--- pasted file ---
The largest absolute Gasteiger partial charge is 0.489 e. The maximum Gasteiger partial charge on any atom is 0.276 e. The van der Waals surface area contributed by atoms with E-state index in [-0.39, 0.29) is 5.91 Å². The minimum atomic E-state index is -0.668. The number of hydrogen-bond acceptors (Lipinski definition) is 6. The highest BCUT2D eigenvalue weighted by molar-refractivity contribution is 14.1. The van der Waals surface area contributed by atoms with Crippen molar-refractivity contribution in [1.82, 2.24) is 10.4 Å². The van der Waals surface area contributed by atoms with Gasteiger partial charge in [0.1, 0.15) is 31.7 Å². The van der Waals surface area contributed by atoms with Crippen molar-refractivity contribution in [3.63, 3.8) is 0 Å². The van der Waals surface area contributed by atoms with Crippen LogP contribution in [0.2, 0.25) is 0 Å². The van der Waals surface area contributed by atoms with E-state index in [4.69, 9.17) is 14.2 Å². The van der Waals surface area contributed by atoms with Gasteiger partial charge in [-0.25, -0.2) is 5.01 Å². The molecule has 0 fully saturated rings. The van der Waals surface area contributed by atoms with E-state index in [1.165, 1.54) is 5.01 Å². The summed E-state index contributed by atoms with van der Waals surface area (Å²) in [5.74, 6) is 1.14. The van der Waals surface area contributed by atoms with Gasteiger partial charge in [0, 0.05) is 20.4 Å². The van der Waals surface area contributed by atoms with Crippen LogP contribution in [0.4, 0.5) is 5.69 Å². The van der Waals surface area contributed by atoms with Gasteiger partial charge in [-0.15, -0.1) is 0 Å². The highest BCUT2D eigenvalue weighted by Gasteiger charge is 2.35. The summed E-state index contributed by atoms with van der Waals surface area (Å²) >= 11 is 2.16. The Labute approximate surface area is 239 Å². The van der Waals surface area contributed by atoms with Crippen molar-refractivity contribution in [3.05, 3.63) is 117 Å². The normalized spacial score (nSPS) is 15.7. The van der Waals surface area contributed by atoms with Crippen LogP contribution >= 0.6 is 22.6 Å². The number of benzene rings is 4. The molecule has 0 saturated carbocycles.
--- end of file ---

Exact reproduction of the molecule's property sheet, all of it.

The largest absolute Gasteiger partial charge is 0.489 e. The maximum Gasteiger partial charge on any atom is 0.276 e. The van der Waals surface area contributed by atoms with E-state index in [-0.39, 0.29) is 5.91 Å². The minimum atomic E-state index is -0.668. The number of hydrogen-bond acceptors (Lipinski definition) is 6. The highest BCUT2D eigenvalue weighted by molar-refractivity contribution is 14.1. The van der Waals surface area contributed by atoms with Crippen molar-refractivity contribution in [1.82, 2.24) is 10.4 Å². The van der Waals surface area contributed by atoms with Gasteiger partial charge in [0.1, 0.15) is 31.7 Å². The van der Waals surface area contributed by atoms with Crippen molar-refractivity contribution in [3.63, 3.8) is 0 Å². The van der Waals surface area contributed by atoms with Crippen LogP contribution in [0.2, 0.25) is 0 Å². The van der Waals surface area contributed by atoms with E-state index in [4.69, 9.17) is 14.2 Å². The van der Waals surface area contributed by atoms with Gasteiger partial charge in [-0.25, -0.2) is 5.01 Å². The molecule has 0 fully saturated rings. The van der Waals surface area contributed by atoms with E-state index in [1.165, 1.54) is 5.01 Å². The summed E-state index contributed by atoms with van der Waals surface area (Å²) in [5.74, 6) is 1.14. The van der Waals surface area contributed by atoms with Gasteiger partial charge in [0, 0.05) is 20.4 Å². The van der Waals surface area contributed by atoms with Crippen LogP contribution in [0.4, 0.5) is 5.69 Å². The van der Waals surface area contributed by atoms with Gasteiger partial charge in [-0.15, -0.1) is 0 Å². The highest BCUT2D eigenvalue weighted by Gasteiger charge is 2.35. The summed E-state index contributed by atoms with van der Waals surface area (Å²) >= 11 is 2.16. The Labute approximate surface area is 239 Å². The van der Waals surface area contributed by atoms with Crippen molar-refractivity contribution in [3.05, 3.63) is 117 Å². The normalized spacial score (nSPS) is 15.7. The van der Waals surface area contributed by atoms with Crippen LogP contribution >= 0.6 is 22.6 Å². The number of benzene rings is 4. The molecule has 0 saturated carbocycles.